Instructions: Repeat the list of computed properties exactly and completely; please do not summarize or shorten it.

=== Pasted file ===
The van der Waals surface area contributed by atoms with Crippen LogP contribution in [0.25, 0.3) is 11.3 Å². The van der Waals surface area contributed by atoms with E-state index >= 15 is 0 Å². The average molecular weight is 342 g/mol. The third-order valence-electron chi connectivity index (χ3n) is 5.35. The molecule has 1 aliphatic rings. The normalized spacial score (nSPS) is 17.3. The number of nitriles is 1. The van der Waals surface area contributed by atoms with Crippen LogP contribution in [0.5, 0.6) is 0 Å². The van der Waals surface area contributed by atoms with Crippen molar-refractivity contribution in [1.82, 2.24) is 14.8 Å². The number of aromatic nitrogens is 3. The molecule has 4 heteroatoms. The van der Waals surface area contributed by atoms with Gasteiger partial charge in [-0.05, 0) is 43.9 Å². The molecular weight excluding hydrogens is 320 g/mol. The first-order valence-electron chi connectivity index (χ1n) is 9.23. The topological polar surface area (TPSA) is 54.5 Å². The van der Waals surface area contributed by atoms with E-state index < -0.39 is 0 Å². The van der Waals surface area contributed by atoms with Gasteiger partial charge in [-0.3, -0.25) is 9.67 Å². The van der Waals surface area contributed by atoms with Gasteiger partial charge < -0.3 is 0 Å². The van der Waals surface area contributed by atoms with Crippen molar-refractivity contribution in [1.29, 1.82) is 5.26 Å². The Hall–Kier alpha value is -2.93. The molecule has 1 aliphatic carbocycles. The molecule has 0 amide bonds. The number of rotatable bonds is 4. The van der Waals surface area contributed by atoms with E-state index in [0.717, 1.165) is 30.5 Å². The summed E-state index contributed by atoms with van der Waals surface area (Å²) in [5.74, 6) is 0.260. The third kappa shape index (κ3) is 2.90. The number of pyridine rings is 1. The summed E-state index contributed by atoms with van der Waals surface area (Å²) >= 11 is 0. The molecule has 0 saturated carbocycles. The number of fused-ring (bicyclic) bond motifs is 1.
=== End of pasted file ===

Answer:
The van der Waals surface area contributed by atoms with Crippen LogP contribution in [0.25, 0.3) is 11.3 Å². The van der Waals surface area contributed by atoms with E-state index >= 15 is 0 Å². The average molecular weight is 342 g/mol. The third-order valence-electron chi connectivity index (χ3n) is 5.35. The molecule has 1 aliphatic rings. The normalized spacial score (nSPS) is 17.3. The number of nitriles is 1. The van der Waals surface area contributed by atoms with Crippen LogP contribution in [0.5, 0.6) is 0 Å². The van der Waals surface area contributed by atoms with Crippen molar-refractivity contribution in [1.82, 2.24) is 14.8 Å². The number of aromatic nitrogens is 3. The molecule has 4 heteroatoms. The van der Waals surface area contributed by atoms with Gasteiger partial charge in [-0.05, 0) is 43.9 Å². The molecular weight excluding hydrogens is 320 g/mol. The first-order valence-electron chi connectivity index (χ1n) is 9.23. The topological polar surface area (TPSA) is 54.5 Å². The van der Waals surface area contributed by atoms with E-state index < -0.39 is 0 Å². The van der Waals surface area contributed by atoms with Gasteiger partial charge in [-0.3, -0.25) is 9.67 Å². The van der Waals surface area contributed by atoms with Gasteiger partial charge < -0.3 is 0 Å². The van der Waals surface area contributed by atoms with Crippen molar-refractivity contribution in [1.29, 1.82) is 5.26 Å². The Hall–Kier alpha value is -2.93. The molecule has 1 aliphatic carbocycles. The molecule has 0 amide bonds. The number of rotatable bonds is 4. The van der Waals surface area contributed by atoms with E-state index in [0.717, 1.165) is 30.5 Å². The summed E-state index contributed by atoms with van der Waals surface area (Å²) in [5.74, 6) is 0.260. The third kappa shape index (κ3) is 2.90. The number of pyridine rings is 1. The summed E-state index contributed by atoms with van der Waals surface area (Å²) >= 11 is 0. The molecule has 0 saturated carbocycles. The number of fused-ring (bicyclic) bond motifs is 1.